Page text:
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Israel fears 100,000 rockets fired at once




Threats & counter-measures abound in Israel

It seems eerily strange and coincidental that the IDF spokesman for foreign media, Lt Col Peter Lerner, told over 100 diaspora editors from over thirty countries at the Jewish Media Summit in Jerusalem just two weeks ago about the main threats that Israel perceived, and their plans for countering these.

Among this group were the author and Jewish Report editor-in-chief Geoff Sifrin.

Lerner also told delegates attending the first ever Jewish Media Summit in Jerusalem, that the IDF’s strategists saw three main threats going forward – while the IDF’s Chief of Staff had developed four main strategies for the future.

Lerner is enjoying a lot of airtime on international news-media channels at present. Both he and his Chief of Staff may wish they could eat their words given the current situation, but one gets the feeling that the present engagement is just a temporary blip in the big scheme of things, that their future threat assessments are probably spot on the mark, and that much – but not all – of what was told to us two weeks ago is as they had anticipated.

Lerner told the foreign Jewish Media Summit that the IDF’s three major threats were:

  • Iran – and its proxies;
  • Radical Islamic extremists; and
  • Instability amongst its neighbours.

Israel, said Lerner, had to find the right balance between its image problem and the strategic threat it faced. This, he said, was no simple task. “We can’t be simple,” he joked, we like to be Israelis!”


Dire warning turned into reality

However, said Lerner, Israel faced threats on all fronts. “We live in times when State Sovereignty cannot be taken for granted and borders are being redrawn.”

The IDF faced threats from non-State and semi-State entities, said Lerner, such as Hamas, Hezbollah and Al Qaida-affiliated groups. “The traditional threats are still there,” explained Lerner, mostly supplied by Iran.

Lerner said that Israel’s enemies were gaining “added value” in their increasing stockpiles of rockets. While the “Arab Spring was turning into an Islamic Winter,” said Lerner, it was not just the size of the rockets being stockpiled – Israel also faced the problem that the rockets had longer ranges and were able to be more precisely targeted.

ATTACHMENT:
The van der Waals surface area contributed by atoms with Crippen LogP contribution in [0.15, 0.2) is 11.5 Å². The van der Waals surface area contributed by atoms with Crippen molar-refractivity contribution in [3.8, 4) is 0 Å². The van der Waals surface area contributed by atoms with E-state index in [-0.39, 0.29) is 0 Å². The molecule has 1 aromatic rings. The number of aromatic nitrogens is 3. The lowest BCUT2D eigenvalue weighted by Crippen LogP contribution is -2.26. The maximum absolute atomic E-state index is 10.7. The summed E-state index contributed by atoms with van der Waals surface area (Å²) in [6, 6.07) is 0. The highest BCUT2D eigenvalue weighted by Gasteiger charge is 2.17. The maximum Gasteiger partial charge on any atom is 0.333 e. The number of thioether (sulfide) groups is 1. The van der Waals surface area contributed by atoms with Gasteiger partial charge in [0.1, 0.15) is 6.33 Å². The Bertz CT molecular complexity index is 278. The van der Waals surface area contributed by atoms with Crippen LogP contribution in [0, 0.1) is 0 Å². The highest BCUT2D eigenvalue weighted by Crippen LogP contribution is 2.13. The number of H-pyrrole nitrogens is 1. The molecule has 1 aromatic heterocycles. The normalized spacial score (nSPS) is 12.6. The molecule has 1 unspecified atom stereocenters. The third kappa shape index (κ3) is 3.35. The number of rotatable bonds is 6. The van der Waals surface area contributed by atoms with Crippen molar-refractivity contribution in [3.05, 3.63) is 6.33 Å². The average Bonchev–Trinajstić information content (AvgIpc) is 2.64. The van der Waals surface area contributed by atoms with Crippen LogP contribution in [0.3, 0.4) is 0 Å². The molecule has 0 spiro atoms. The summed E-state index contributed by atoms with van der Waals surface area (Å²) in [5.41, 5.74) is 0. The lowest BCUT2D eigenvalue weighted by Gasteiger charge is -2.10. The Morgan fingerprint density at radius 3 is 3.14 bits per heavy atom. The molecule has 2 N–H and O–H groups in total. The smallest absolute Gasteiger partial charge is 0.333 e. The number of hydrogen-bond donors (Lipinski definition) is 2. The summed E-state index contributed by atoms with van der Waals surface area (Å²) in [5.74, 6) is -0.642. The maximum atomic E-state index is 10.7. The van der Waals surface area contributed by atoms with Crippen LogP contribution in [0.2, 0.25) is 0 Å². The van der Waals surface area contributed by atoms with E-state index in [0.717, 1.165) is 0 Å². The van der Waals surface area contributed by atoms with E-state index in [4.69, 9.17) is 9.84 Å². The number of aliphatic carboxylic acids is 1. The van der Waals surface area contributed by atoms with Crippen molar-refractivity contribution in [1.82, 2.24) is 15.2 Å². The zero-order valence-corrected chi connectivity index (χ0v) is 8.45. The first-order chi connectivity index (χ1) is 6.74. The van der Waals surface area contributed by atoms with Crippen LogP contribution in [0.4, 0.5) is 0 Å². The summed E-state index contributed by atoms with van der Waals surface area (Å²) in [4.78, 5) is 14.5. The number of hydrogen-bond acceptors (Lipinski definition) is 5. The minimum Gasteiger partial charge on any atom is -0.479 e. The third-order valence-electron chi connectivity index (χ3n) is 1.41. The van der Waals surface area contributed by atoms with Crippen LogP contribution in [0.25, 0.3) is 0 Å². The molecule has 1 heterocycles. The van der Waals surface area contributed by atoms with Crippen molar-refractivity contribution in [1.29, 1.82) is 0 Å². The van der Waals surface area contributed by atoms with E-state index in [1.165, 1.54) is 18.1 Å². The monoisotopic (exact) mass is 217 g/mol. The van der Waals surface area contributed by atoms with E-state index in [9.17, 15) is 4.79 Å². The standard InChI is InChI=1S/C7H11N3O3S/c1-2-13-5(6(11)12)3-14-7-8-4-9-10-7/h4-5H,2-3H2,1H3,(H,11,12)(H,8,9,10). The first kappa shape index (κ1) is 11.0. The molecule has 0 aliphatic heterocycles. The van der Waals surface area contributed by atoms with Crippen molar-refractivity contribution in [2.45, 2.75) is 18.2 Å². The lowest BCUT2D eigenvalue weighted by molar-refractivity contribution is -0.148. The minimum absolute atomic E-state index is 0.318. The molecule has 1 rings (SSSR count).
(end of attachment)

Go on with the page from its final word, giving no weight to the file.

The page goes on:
It was for this reason that Israel was building a civilian home guard.


100,000 rockets to fire at once

Lerner told the assembled international editors and publishers that during the eight-day Pillar of Defence operation in 2012, Hamas and its proxies had fired some 1,500 rockets into Israel.

Lerner Peter JMS
PICTURED RIGHT: Lt Col Peter Lerner, told over 100 diaspora editors from over thirty countries at the Jewish Media Summit in Jerusalem just two weeks ago

“Today, we face an estimated stockpile of 100,000 rockets,” he said. To put that into perspective, he said, this was more than most European countries had.

“They (Israel’s enemies) are preparing for the day that they unleash it all on us,” he said.

Hezbollah is the strategic forward guard of Iran, said Lerner, “right on our doorstep.” Hezbollah had the largest caches of rockets, he said, and that the IDF had identified over 100 villages where they were held. But, he added, although Israel knew exactly where these rockets are, they are hidden in bunkers under houses, schools and hospitals, “How do we target the rockets without injuring civilians,” he said, his frustration and that of the IDF clearly showing.


On the positive side…

There was a short-term positive aspect at this time, said Lerner, and that was that Hezbollah was propping up the Syrian regime at the behest of Iran.

Israel, in the mean tile was building their stockpiles of defensive rockets (Iron Dome) and increasing its infrastructure to be able to rapidly deploy and redeploy its resources.

Lerner said that Israel was not too worried about Hamas, however. “They don’t want to mess with us,” he said, and rather used their proxies to fire rockets. Circumstances change fast in Israel’s neighbourhood, as has been seen over the past week.


IDF’s new strategies for new threats…

Lt Col Peter Lerner said that the IDF Chief of Staff had evolved four new strategies for dealing with what the country perceived as future threats of a new type of unconventional warfare:

  1. People – they were deploying smaller and more nimble units who are being trained for the known, and educated to deal with the unknown;
  2. They had learned from their last foray into Lebanon that intelligence had to be of high quality and had to be able to be communicated to commanders on the ground. This had been a focus of IDF development, said Lerner, and today the situation is very different;
  3. The IDF had learned that it had to build both a defensive and an offensive capability – something that they were working towards; and
  4. The IDF Chief of Staff believed Israelis had two main advantages over any of their enemies:
    1. The quality of their people and equipment; and
    2. The IDF get no second chances. “We have to protect Israel’s existence,” said Lerner. 

We have no choice, he said, the IDF does not get second chance. How telling that is.

Lerners twitter account is

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